To make matters worse, the Engineers assigned to administer the contracts, are not as impartial or qualified as stated in FIDIC contracts. This is evidenced by the following comments from Linkedin's FIDIC contracts discussion group:

"Whereas from the Western perspective the Contract is to be respected, from a Middle Eastern perspective in my short period of time out here, 4 years, the Contract is just a piece of paper to hit the Contractor over the head with if he doesn't perform to the Employer's liking. Generally the Employers state that they are the Clients and we work for them, consequently they want to unilaterally change the contract to suit their own purpose. I even had one Employer, when physically shown the Contract Clause on which I was relying, threw the Contract back at me across the table and told me he didn't care what it said, he was the Client and what he says goes. The Engineer said nothing and has tipped his hat with "yes sir no sir" throughout the Project. The Contract is Red Book 1999 and when we requested the DAB be set up, and even nominated a member, they just ignored the letter without response neither written or verbal. How can you work with such people who have such total disregard of the Contract and yet the alternative is also unthinkable?"

"You are considered to be a third, or even fourth, class person and you will be frustrated and angry until you understand and accept this. If you cannot accept this status, then move on as I did. There are other places to work; some better, some worse. If I don't like the environment, I don't submit a tender and I move on. So my family has suffered and we have gone hungry, but I have no ulcer and we all live. I decided more than 20 years ago that the rewards offered in Arabia did not match the stress, so I moved on. You need patience, tact and understanding to survive and I have very little of the first two. Good luck with the next four years, if you survive."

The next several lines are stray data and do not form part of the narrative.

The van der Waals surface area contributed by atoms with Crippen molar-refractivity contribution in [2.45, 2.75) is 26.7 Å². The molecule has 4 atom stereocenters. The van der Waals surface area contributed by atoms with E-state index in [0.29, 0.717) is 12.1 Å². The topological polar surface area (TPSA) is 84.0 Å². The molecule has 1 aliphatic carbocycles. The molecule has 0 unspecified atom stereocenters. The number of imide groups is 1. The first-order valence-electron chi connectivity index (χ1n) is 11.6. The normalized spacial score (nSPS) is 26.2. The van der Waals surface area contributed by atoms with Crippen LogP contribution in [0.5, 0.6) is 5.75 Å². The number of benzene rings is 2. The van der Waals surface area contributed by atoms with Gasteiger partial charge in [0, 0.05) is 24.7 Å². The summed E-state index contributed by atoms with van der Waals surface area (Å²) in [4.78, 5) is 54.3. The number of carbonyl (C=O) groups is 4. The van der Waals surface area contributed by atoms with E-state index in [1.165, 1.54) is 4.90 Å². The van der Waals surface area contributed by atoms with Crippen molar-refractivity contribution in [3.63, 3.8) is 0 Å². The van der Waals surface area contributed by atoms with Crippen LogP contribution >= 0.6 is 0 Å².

"... what Paul had highlighted is very true. We, as Contractor, currently have several variation orders issued by the Resident Engineer. The Resident Engineer was requested to respond to the Contractor's proposals. We have however received advice stating that he has instructed us and approval might take time but we have to proceed with the works according to "FIDIC 2005 Harmonized Version" Sub-clause 13.2 Variation Procedure "The Contractor shall not delay any work whilest awaiting a response". How much time is sufficient time for a response, this is not provided in the contract. What will happen at the end, we hope will not be as what Paul stated!! "

"I note your various references to British law, to Western values and to the superior negotiating skills of locals: in the middle-east we are not in a western society, nor are we applying British law and it is not appropriate to try to force our values or foreign law. In addition, the locals are not necessarily more skilled; they just have the strength and protection afforded to local companies/families that arises from judicial systems that are not truly detached from the government. However, as xxxx notes above, many contractors do survive and some thrive. Coming from a more disciplined UK background I too was initially frustrated by the lack of proper administration of contracts and it did start to get to me. But, I recognised this is not going to change overnight from an individual stance and that we need to adapt in the short term while still trying to make recommendations for improvement in the long term. Ultimately, clients are usually driven by the bottom line and our task is to persuade them that the souk mentality does not give them best value. However, it will likely take until the next generation at least before this really gets through"